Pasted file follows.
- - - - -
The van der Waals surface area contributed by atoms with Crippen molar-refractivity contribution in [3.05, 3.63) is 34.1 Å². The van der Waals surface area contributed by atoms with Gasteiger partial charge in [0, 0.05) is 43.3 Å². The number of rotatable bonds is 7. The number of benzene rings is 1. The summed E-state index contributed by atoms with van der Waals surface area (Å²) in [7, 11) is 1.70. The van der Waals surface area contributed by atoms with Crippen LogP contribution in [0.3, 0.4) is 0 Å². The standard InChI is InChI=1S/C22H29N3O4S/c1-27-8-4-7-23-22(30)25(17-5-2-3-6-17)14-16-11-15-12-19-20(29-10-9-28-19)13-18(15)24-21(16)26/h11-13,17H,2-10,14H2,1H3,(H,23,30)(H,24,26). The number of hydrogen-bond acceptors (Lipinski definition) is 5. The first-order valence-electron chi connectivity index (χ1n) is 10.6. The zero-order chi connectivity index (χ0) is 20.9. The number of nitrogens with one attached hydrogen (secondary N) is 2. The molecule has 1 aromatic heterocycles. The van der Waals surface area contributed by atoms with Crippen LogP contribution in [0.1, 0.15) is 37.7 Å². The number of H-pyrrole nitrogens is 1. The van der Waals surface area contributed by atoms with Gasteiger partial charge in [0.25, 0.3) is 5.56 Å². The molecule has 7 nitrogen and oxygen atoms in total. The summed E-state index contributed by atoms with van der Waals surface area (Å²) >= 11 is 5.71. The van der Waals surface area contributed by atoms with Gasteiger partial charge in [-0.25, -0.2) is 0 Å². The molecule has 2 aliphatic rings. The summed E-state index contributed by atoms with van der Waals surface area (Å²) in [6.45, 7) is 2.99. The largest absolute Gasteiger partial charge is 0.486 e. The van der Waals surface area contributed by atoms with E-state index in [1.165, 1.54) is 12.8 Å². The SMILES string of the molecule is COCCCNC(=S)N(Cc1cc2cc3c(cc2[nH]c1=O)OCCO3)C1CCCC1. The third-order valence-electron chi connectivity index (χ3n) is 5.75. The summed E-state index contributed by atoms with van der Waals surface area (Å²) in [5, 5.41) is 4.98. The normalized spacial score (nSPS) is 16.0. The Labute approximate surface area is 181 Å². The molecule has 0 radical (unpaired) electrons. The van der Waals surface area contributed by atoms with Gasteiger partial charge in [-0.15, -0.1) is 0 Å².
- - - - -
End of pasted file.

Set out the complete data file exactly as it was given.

The van der Waals surface area contributed by atoms with Crippen molar-refractivity contribution in [3.05, 3.63) is 34.1 Å². The van der Waals surface area contributed by atoms with Gasteiger partial charge in [0, 0.05) is 43.3 Å². The number of rotatable bonds is 7. The number of benzene rings is 1. The summed E-state index contributed by atoms with van der Waals surface area (Å²) in [7, 11) is 1.70. The van der Waals surface area contributed by atoms with Crippen LogP contribution in [0.3, 0.4) is 0 Å². The standard InChI is InChI=1S/C22H29N3O4S/c1-27-8-4-7-23-22(30)25(17-5-2-3-6-17)14-16-11-15-12-19-20(29-10-9-28-19)13-18(15)24-21(16)26/h11-13,17H,2-10,14H2,1H3,(H,23,30)(H,24,26). The number of hydrogen-bond acceptors (Lipinski definition) is 5. The first-order valence-electron chi connectivity index (χ1n) is 10.6. The zero-order chi connectivity index (χ0) is 20.9. The number of nitrogens with one attached hydrogen (secondary N) is 2. The molecule has 1 aromatic heterocycles. The van der Waals surface area contributed by atoms with Crippen LogP contribution in [0.1, 0.15) is 37.7 Å². The number of H-pyrrole nitrogens is 1. The van der Waals surface area contributed by atoms with Gasteiger partial charge in [0.25, 0.3) is 5.56 Å². The molecule has 7 nitrogen and oxygen atoms in total. The summed E-state index contributed by atoms with van der Waals surface area (Å²) >= 11 is 5.71. The van der Waals surface area contributed by atoms with Gasteiger partial charge in [-0.25, -0.2) is 0 Å². The molecule has 2 aliphatic rings. The summed E-state index contributed by atoms with van der Waals surface area (Å²) in [6.45, 7) is 2.99. The largest absolute Gasteiger partial charge is 0.486 e. The van der Waals surface area contributed by atoms with E-state index in [1.165, 1.54) is 12.8 Å². The SMILES string of the molecule is COCCCNC(=S)N(Cc1cc2cc3c(cc2[nH]c1=O)OCCO3)C1CCCC1. The third-order valence-electron chi connectivity index (χ3n) is 5.75. The summed E-state index contributed by atoms with van der Waals surface area (Å²) in [5, 5.41) is 4.98. The normalized spacial score (nSPS) is 16.0. The Labute approximate surface area is 181 Å². The molecule has 0 radical (unpaired) electrons. The van der Waals surface area contributed by atoms with Gasteiger partial charge in [-0.15, -0.1) is 0 Å².